Review of Cyber Week: September 16, 2022
NSA unveils new quantum computing standards, Newsom signs a social media law, the United States sanctions Iranian officials, CISA establishes a task force on ransomware; A Twitter leaker gives evidence.
The social media transparency bill is signed by Gavin Newsom.
A.B. 587, a bill requiring social media transparency, was signed this week by California Governor Gavin Newsom. The legislation mandates that businesses submit semi-annual reports outlining their practises for policing extremism, hate speech, and discrimination on their platforms. Some social media businesses have already started to publish reports on their content moderation procedures, but detractors have remarked that these reports frequently lack consistency and clarity, making it difficult to conduct long-term analyses or company comparisons. The First Amendment has been violated, according to social media firms and other analysts, while other officials have expressed concern that the bill could make it simpler to get over content moderation rules.
U.S. fines Iranian government officials for cyberattacks in Albania
In response to a series of cyberattacks that targeted Albania in July 2022, the Iranian Ministry of Intelligence (MOIS) and Esmail Khatib, the MOIS’s director, were the targets of additional sanctions issued by the U.S. Treasury Department. According to the statement, Iran “disregards principles of responsible State behaviour in cyberspace” with its cyberattacks. A group hostile to the Iranian government convened a seminar in Albania the day before the attacks, which hit multiple official websites and services. Albanian government severed diplomatic ties with Iran as a result of the incident and other factors. Albanian officials reported that they had been the target of another significant Iranian cyberattack two days after their contacts were severed, suggesting that this action did not appear to dissuade Iran.
Joint Ransomware Task Force is established by CISA.
This week, the new Joint Ransomware Task Force’s inaugural meeting was held by the U.S. Cybersecurity and Infrastructure Security Agency (CISA). The task force, whose creation was initially announced in May 2022, seeks to improve coordination among several government institutions. The task force, which is co-chaired by the FBI and CISA, will be tasked with a variety of important responsibilities, such as prioritising operations to disrupt particular ransomware actors, promoting cooperation between federal agencies and private businesses, and identifying the ransomware groups that pose the greatest threat. In the past two years, the U.S. government has started to take more overt action against ransomware groups, indicting eleven Iranians and two organisations for their involvement in ransomware attacks on the United States.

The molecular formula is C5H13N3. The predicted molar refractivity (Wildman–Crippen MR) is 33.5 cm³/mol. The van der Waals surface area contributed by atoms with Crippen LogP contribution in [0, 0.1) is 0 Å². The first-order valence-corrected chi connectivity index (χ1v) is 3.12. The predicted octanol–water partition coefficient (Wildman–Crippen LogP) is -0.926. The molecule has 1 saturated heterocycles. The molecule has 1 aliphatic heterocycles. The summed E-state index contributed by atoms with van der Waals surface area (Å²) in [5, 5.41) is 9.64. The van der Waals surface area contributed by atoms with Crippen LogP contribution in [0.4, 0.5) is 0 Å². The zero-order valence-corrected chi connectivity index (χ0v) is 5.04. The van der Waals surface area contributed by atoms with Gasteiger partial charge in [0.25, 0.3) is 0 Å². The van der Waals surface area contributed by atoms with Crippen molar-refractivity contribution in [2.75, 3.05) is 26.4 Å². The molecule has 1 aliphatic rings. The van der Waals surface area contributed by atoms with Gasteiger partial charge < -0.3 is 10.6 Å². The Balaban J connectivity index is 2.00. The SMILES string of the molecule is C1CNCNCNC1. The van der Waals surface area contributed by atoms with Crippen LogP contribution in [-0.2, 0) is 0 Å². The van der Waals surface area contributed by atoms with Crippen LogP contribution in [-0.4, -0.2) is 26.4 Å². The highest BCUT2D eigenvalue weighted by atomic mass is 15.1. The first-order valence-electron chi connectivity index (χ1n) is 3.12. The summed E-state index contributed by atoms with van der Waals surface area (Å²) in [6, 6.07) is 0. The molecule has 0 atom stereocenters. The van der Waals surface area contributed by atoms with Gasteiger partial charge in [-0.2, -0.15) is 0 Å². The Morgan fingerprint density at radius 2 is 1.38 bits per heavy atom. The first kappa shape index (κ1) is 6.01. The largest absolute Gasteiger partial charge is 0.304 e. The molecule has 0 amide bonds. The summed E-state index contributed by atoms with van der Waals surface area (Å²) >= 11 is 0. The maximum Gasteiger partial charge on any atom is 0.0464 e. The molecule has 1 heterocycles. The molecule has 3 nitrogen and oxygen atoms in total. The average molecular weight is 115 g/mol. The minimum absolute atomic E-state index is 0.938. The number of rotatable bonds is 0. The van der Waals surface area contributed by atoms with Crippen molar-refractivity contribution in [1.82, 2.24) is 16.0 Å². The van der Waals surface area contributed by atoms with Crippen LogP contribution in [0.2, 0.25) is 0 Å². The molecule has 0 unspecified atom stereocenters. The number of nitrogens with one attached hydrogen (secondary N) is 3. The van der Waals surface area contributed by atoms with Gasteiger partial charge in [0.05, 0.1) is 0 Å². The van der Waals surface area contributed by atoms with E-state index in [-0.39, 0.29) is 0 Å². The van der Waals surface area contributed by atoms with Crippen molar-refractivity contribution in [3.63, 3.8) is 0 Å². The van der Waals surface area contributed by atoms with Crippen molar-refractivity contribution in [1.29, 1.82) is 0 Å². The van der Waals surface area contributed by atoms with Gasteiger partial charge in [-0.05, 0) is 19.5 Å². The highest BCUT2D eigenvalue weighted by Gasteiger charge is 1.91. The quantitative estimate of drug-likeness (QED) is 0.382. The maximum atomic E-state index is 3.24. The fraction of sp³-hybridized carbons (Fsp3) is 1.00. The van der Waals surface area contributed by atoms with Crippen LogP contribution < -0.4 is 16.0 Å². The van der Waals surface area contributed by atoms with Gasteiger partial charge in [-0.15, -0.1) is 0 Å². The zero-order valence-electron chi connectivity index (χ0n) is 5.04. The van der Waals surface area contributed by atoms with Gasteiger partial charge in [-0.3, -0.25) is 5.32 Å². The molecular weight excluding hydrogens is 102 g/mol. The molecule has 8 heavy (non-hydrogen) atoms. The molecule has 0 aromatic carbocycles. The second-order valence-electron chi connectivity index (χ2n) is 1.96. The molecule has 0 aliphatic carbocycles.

NSA publishes updated specifications for algorithms that can withstand quantum computing
This week, the US National Security Agency published its updated specifications for algorithms that can withstand quantum computing. The new specifications outline a roadmap for federal agencies and contractors to switch to the new algorithms, which are impervious to both classical and quantum computer breaking. By 2035, the NSA anticipates that agencies and contractors will have completely switched over to the algorithms. Four of the National Institute of Standards and Technology’s (NIST) quantum-proof algorithms were recently made public, and more are anticipated to follow in the following months. Because quantum computers can decrypt standard techniques far more quickly than classical computers, quantum computing has long been heralded as a new era in cryptography. Meanwhile, competition with China in the field of quantum information sciences is intensifying.
Congress is informed by a whistleblower that Twitter hired Chinese and Indian intelligence agents.
Peiter Zatko, a former leader of Twitter’s security team, spoke to the Senate Judiciary Committee on Tuesday about the social media company’s security flaws. Zatko claimed that by failing to protect the network against hacking and exploitation, Twitter had “misled the public, lawmakers, regulators, and even its own board of directors.” By telling Congress that he had heard the company employed “at least one [Chinese intelligence] agent” while knowingly hiring Indian intelligence agents, Zatko suggested that the corporation was vulnerable to foreign surveillance. Twitter refuted Zatko’s claims, claiming they were “full of contradictions and falsehoods,” and insisted that its recruiting procedure was “free from any foreign influence” and that user data was protected by a number of internal safeguards.